The linearity of the sloping trace B displayed on the screen depends on several factors including the gain linearity of the logamplifier in the input stage 22, the time linearity of the horizontal amplifier in the deflection circuit 28 and uniformity of the intensity of backscattering along the optical fiber cable. It is difficult to recognize which factor is responsible for nonlinearity of the displayed sloping trace. The gain and time linearity calibration is not easy. If the time linearity is correct and the scattering is uniform along the fiber cable, the gain linearity of the logamplifier can be calibrated. However, the optical fiber must be very long in order to calibrate the gain linearity over the full range of signal levels.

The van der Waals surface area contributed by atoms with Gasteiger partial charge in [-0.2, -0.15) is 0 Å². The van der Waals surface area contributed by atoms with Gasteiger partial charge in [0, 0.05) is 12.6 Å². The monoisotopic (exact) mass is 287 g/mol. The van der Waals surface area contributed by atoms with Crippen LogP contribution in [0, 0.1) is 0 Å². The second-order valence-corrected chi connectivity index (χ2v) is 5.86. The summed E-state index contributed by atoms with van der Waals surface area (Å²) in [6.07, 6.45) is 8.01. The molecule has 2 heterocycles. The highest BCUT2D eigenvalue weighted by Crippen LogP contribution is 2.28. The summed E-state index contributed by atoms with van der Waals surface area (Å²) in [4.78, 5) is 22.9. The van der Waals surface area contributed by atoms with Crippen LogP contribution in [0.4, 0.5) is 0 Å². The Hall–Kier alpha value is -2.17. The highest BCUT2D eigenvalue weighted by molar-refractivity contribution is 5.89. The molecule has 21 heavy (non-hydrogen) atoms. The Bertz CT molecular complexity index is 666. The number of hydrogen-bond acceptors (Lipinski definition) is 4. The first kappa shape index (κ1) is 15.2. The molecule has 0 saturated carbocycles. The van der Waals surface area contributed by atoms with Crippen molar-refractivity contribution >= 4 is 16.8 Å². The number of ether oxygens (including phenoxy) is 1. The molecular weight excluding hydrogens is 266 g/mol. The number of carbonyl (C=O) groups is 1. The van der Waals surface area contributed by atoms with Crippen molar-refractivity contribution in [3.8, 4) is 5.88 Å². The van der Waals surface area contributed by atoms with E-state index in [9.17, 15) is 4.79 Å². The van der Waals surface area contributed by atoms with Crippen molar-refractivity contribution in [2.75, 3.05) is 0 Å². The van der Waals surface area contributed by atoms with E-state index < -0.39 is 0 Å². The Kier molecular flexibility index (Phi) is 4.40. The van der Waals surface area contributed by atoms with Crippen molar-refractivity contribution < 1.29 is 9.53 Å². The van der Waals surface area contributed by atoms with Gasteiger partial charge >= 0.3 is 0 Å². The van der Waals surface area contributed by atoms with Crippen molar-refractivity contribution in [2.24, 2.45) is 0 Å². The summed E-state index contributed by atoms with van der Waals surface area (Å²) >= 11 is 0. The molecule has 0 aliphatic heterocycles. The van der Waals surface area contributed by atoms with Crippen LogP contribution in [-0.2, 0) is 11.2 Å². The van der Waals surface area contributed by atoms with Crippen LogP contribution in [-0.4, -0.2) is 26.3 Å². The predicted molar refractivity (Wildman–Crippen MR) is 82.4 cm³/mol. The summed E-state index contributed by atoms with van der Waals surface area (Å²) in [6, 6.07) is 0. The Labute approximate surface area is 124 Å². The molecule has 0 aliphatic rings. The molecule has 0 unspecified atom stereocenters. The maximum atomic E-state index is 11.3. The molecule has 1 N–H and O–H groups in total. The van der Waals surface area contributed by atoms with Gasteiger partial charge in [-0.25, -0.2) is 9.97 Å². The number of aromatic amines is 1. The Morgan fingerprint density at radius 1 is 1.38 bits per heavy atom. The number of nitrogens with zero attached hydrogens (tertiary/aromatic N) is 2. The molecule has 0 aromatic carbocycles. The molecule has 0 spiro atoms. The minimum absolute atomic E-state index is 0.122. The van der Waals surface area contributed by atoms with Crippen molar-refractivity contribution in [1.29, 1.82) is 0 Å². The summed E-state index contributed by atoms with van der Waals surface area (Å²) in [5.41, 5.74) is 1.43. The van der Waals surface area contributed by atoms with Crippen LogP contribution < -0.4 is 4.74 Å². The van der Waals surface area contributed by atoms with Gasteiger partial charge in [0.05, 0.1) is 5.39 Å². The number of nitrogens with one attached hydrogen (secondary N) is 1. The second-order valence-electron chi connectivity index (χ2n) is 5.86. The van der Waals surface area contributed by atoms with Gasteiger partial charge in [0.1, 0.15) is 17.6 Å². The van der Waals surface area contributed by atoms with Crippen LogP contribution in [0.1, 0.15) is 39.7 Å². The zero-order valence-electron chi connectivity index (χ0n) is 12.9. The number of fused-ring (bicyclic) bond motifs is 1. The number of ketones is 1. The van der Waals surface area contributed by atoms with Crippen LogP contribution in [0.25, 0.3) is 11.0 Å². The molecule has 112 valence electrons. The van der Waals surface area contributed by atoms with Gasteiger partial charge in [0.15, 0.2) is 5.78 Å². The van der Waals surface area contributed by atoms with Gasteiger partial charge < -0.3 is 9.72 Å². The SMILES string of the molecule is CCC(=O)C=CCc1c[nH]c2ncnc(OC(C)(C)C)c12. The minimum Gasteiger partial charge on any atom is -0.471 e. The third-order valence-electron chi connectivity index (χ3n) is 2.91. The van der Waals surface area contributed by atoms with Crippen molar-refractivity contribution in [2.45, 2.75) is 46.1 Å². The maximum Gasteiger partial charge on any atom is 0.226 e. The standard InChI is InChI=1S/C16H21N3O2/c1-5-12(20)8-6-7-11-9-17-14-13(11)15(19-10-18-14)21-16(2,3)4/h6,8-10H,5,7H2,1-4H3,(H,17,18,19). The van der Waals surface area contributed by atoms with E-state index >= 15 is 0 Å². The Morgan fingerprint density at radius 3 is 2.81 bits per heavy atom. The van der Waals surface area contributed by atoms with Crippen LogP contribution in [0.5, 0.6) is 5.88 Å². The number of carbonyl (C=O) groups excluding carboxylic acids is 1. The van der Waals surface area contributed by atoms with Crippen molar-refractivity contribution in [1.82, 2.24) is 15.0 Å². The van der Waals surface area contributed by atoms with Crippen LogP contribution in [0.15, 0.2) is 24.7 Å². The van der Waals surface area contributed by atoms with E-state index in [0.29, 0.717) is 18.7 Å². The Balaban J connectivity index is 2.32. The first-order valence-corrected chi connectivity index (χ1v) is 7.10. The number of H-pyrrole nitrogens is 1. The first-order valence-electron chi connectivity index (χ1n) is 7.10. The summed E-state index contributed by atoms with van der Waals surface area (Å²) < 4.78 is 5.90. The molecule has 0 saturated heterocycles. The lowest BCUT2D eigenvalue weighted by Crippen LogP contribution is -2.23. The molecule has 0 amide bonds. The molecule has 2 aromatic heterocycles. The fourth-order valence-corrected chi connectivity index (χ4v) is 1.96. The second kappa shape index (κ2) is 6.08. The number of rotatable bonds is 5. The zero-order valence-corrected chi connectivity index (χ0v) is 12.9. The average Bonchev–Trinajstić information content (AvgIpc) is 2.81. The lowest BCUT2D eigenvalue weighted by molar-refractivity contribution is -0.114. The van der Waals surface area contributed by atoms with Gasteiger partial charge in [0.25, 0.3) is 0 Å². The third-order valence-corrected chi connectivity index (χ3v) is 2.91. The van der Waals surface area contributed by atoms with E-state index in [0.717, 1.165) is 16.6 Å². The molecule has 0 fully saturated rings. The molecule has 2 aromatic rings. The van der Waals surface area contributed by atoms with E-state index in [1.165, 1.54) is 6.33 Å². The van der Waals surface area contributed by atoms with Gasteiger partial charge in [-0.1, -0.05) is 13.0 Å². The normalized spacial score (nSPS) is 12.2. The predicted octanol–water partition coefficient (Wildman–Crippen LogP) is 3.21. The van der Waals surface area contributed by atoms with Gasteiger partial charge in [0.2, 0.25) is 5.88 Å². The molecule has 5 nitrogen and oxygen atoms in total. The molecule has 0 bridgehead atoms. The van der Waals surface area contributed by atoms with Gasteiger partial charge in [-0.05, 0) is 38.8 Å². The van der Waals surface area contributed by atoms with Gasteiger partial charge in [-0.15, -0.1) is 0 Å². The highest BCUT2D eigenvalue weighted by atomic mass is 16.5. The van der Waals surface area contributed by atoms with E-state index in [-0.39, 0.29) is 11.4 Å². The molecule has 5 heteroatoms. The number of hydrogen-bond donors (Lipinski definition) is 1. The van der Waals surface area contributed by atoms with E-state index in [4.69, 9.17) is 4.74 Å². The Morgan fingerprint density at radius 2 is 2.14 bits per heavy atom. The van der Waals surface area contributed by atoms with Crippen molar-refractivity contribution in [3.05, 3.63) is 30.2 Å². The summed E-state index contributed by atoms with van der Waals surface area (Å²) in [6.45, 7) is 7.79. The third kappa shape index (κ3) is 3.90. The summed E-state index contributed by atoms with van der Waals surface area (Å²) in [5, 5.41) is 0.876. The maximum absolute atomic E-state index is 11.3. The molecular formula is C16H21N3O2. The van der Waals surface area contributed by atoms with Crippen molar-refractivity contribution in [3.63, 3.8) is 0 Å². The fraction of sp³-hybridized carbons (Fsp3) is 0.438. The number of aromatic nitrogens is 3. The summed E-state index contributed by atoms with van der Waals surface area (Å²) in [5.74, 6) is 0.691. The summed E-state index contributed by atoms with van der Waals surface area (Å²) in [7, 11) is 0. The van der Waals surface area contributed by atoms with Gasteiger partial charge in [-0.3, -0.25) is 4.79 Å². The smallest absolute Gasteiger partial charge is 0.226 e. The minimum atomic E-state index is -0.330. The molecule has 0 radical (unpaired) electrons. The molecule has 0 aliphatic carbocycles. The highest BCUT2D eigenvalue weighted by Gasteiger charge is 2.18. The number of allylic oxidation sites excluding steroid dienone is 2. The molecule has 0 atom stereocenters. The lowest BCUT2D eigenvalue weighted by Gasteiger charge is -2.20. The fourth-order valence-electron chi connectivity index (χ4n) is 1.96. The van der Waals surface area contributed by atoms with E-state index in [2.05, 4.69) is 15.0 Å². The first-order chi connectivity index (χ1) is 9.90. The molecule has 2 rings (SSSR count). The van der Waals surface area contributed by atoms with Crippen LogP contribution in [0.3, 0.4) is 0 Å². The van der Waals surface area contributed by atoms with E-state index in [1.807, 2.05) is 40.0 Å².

FIG. 3 shows a calibration device 34 which includes optical fibers 36 and 38 and a three-port directional coupler 40. One end of the optical fiber 36 is connected to the output connector 20 of the OTDR 32 and the other end thereof is connected to the first port of the directional coupler 40. The two ends of the optical fiber 38 are connected to the second and third ports respectively of the directional coupler 40. When the incident pulse passes through the coupler 40, a reflection pulse (referred to as the "second reflection pulse") is generated as a result of discontinuities in the coupler and is transmitted back to the OTDR 32 by the fiber 36. The directional coupler 40 permits the incident pulse received from the fiber 36 to pass only to the second port of the coupler. As the incident pulse travels along the fiber 38 in the forward direction, a backscattering signal traveling in the reverse direction is generated. The backscattering signal is divided by the coupler 40 into a direct BS signal which is transmitted to the fiber 36 by the coupler 40 and thence to the OTDR 32, and an indirect BS signal which is coupled into the fiber 38 by way of the third port and passes through the fiber 38 in the reverse direction before being partially transmitted to the fiber 36 by the coupler. When the incident pulse reaches the third port of the coupler, it is coupled back into the fiber 38 by way of the second port. Simultaneously, two reflection pulses are generated as a result of discontinuities in the coupler. One of these reflection pulses, referred to as the "direct pulse", is transmitted directly to the OTDR 32 by the coupler 40 and the fiber 36 without passing through the fiber 38. The other reflection pulse, referred to as the "indirect pulse", passes through the fiber 38 in the reverse direction before being transmitted to the OTDR. As the incident pulse recirculates through the fiber 38, a backscatter signal is continuously generated and two reflection pulses (referred to as "subsequent reflection pulses") are generated at each pass through the coupler 40. The incident pulse suffers a loss of energy on each pass through the coupler 40. In addition, the incident pulse is continuously attenuated, and therefore the power of the subsequent reflection pulses and of the backscatter signal is also attenuated.